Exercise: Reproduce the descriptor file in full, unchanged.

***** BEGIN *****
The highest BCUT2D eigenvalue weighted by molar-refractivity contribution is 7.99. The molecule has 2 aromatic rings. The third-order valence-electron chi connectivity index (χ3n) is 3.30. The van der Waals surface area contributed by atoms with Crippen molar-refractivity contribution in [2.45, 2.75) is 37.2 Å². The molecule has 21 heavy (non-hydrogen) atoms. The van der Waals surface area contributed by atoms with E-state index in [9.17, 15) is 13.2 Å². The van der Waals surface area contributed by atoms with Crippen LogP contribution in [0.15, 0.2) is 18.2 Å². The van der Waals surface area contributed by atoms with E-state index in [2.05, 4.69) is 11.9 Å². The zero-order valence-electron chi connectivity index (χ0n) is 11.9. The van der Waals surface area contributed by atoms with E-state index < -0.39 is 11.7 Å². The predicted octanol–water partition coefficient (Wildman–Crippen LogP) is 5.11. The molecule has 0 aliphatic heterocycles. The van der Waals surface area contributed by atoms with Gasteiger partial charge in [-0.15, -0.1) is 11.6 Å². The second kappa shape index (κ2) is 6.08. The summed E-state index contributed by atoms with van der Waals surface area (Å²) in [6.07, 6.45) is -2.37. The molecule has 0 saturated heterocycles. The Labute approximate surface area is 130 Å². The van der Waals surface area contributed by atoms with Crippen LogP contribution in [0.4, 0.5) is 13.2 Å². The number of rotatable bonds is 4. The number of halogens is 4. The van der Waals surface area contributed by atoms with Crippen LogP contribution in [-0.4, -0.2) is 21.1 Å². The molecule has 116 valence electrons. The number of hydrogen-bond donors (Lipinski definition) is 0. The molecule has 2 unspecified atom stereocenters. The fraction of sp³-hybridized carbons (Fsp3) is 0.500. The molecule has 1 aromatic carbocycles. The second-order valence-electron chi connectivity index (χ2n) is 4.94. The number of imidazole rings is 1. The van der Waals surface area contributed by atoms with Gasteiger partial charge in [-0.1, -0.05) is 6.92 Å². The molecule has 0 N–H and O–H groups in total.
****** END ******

The highest BCUT2D eigenvalue weighted by molar-refractivity contribution is 7.99. The molecule has 2 aromatic rings. The third-order valence-electron chi connectivity index (χ3n) is 3.30. The van der Waals surface area contributed by atoms with Crippen molar-refractivity contribution in [2.45, 2.75) is 37.2 Å². The molecule has 21 heavy (non-hydrogen) atoms. The van der Waals surface area contributed by atoms with E-state index in [9.17, 15) is 13.2 Å². The van der Waals surface area contributed by atoms with Crippen LogP contribution in [0.15, 0.2) is 18.2 Å². The van der Waals surface area contributed by atoms with E-state index in [2.05, 4.69) is 11.9 Å². The zero-order valence-electron chi connectivity index (χ0n) is 11.9. The van der Waals surface area contributed by atoms with E-state index < -0.39 is 11.7 Å². The predicted octanol–water partition coefficient (Wildman–Crippen LogP) is 5.11. The molecule has 0 aliphatic heterocycles. The van der Waals surface area contributed by atoms with Gasteiger partial charge in [-0.15, -0.1) is 11.6 Å². The second kappa shape index (κ2) is 6.08. The summed E-state index contributed by atoms with van der Waals surface area (Å²) in [6.07, 6.45) is -2.37. The molecule has 0 saturated heterocycles. The Labute approximate surface area is 130 Å². The van der Waals surface area contributed by atoms with Crippen LogP contribution in [0.4, 0.5) is 13.2 Å². The number of rotatable bonds is 4. The number of halogens is 4. The van der Waals surface area contributed by atoms with Crippen LogP contribution in [-0.4, -0.2) is 21.1 Å². The molecule has 116 valence electrons. The number of hydrogen-bond donors (Lipinski definition) is 0. The molecule has 2 unspecified atom stereocenters. The fraction of sp³-hybridized carbons (Fsp3) is 0.500. The molecule has 1 aromatic carbocycles. The second-order valence-electron chi connectivity index (χ2n) is 4.94. The number of imidazole rings is 1. The van der Waals surface area contributed by atoms with Gasteiger partial charge in [-0.1, -0.05) is 6.92 Å². The molecule has 0 N–H and O–H groups in total.